New strategy revealed for military procurements
February 5, 2014 ByCarey Fredericks
Feb. 5, 2014, Ottawa - Today the Honourable Diane Finley, Minister of Public Works and Government Services, and the Honourable Rob Nicholson, Minister of National Defence, unveiled the government’s new Defence Procurement Strategy, announcing that leveraging military procurements so that they provide greater benefits to Canadian industry and jobs will play a key role in the way that the government evaluates bid proposals in the future.
The new strategy introduces value propositions as a component of evaluating bids for major government purchases alongside technical specifications and price. Proposed value propositions must demonstrate how bids will support Canadian Key Industrial Capabilities (KICs) and other productivity drivers such as intellectual property, innovation, and high-value job creation. In addition, the strategy also incorporates early industry engagement as the value proposition structure and weighting for individual procurements are developed.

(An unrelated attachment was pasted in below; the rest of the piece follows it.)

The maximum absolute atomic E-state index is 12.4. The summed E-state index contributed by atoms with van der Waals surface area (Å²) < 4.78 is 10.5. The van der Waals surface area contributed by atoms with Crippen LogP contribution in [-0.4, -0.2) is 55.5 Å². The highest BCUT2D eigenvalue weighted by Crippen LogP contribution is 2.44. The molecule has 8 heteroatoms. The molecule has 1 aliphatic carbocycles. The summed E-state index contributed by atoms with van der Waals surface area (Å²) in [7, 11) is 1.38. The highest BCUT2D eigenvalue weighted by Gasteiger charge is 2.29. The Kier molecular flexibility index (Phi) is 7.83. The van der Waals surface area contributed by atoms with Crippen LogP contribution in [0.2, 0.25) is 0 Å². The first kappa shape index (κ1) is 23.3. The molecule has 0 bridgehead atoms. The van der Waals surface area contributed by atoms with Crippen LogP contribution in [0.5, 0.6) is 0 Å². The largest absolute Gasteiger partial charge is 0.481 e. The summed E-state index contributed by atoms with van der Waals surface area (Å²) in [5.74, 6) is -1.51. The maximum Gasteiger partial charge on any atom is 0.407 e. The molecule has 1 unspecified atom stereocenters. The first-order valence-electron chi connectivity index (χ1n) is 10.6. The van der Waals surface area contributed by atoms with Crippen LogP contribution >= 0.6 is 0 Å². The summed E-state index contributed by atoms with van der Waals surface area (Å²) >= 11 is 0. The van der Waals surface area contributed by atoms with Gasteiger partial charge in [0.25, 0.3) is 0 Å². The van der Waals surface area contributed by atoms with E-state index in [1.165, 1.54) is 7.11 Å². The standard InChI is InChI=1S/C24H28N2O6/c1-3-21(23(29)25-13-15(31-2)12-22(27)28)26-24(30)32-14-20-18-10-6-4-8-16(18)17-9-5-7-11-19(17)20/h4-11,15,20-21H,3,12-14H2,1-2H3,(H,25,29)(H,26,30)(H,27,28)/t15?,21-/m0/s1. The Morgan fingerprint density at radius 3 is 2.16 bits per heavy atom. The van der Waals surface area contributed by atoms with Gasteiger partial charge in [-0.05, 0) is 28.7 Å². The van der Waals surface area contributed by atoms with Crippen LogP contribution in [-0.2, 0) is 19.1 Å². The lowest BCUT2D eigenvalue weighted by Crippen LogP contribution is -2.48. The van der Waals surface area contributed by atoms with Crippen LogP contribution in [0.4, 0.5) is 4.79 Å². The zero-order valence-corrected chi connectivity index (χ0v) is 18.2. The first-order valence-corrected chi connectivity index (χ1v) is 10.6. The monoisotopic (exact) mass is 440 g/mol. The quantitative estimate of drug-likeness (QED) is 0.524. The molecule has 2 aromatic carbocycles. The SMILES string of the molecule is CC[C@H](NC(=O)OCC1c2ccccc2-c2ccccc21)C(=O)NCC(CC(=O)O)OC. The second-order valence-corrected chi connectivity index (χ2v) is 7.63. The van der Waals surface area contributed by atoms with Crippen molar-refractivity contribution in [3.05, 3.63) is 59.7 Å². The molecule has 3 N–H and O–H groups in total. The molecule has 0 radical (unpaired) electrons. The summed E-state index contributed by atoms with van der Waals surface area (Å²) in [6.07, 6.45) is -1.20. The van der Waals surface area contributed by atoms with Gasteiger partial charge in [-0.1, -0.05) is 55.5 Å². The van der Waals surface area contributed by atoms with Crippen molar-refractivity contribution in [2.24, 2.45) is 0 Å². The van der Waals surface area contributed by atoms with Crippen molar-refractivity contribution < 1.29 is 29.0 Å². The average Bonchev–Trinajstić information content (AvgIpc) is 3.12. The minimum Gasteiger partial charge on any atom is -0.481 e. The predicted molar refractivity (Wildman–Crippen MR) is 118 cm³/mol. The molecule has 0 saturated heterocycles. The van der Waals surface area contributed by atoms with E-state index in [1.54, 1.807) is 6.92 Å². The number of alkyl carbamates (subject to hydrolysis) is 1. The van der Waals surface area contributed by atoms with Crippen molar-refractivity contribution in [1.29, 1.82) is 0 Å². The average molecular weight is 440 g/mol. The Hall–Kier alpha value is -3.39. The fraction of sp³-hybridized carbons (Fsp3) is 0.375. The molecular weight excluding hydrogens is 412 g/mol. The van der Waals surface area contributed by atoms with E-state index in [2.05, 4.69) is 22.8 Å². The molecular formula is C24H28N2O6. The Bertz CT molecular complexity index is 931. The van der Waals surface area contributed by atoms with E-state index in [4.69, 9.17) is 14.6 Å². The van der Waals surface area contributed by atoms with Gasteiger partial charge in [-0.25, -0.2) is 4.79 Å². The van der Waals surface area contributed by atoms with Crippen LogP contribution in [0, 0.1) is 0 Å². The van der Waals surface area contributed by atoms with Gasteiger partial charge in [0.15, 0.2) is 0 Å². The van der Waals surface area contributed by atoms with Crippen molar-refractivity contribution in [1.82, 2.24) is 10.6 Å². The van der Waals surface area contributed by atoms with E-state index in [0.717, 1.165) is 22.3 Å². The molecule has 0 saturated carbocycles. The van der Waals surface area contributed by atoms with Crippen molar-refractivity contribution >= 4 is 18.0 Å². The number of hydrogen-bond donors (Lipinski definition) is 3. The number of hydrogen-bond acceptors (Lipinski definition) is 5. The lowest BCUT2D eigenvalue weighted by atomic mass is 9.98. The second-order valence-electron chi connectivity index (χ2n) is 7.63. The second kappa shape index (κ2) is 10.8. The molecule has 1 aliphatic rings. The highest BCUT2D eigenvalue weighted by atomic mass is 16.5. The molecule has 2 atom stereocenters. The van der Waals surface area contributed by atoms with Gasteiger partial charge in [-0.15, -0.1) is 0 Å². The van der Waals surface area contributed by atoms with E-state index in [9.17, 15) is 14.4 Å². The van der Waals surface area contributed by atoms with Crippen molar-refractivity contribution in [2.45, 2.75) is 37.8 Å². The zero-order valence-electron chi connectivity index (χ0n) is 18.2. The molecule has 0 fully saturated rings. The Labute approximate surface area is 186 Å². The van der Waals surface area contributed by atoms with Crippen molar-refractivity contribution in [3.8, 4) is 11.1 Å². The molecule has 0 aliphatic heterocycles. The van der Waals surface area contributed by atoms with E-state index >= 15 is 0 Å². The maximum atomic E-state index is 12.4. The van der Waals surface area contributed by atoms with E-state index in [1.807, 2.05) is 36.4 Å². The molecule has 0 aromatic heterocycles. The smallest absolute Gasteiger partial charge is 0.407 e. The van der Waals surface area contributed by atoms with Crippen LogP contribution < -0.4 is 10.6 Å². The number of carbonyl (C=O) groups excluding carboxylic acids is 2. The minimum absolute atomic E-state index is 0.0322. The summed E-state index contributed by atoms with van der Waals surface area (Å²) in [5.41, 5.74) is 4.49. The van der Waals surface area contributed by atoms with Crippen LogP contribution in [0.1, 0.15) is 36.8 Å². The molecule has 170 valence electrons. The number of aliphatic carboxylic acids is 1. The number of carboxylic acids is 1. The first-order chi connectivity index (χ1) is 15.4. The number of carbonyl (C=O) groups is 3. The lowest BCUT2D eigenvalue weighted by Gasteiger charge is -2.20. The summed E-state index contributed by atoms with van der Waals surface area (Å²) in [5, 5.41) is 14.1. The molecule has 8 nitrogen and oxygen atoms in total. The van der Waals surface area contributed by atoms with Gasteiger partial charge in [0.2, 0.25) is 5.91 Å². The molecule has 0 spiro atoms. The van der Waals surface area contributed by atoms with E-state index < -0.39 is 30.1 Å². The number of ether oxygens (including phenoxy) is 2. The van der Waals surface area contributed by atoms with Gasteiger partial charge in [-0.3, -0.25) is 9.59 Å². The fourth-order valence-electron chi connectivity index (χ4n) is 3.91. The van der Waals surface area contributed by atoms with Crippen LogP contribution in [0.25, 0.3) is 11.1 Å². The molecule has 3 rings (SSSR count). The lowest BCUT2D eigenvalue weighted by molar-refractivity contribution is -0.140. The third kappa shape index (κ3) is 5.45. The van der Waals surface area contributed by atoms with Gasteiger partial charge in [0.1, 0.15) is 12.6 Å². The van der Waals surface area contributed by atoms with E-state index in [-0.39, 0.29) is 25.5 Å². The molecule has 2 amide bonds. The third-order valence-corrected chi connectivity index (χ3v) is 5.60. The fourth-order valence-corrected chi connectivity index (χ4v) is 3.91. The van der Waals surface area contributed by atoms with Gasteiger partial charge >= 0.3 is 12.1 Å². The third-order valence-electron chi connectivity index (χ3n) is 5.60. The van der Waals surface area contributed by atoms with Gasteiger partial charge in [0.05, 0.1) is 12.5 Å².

“Today’s announcement is excellent news for the aerospace industry, our armed forces and Canadian taxpayers,” said Jim Quick, President and CEO of the Aerospace Industries Association of Canada (AIAC). “The government’s commitment to assessing the value procurements have for Canadian jobs, innovation and R&D capacity will help to ensure that the money the government spends on military purchases provides maximum benefit to the Canadian economy while also ensuring that our armed forces continue to receive the equipment they need to protect our country. We applaud the government for this new strategy and will continue to provide any support and assistance we can during the implementation process.”
Ministers Finley and Nicholson highlighted the government’s commitment to working closely with AIAC and the industry as the strategy is implemented. Key Industrial Capabilities, to which the value propositions will apply, will be further refined in consultation with industry over the coming months. National Defence will also produce an annual Defence Acquisitions Guide (DAG) that will reflect future operational requirements over a period of 5 to 20 years, a long-awaited initiative that will provide industry with direction as it identifies its R&D priorities. The first DAG will be published by June 2014.
The Defence Procurement Strategy marks another step in the implementation of recommendations made by the Honourable David Emerson and Tom Jenkins in two reports on aerospace and procurement submitted to the government in recent years. AIAC and its members were heavily involved in the development of those reports and have been working closely with industry and government to support their implementation.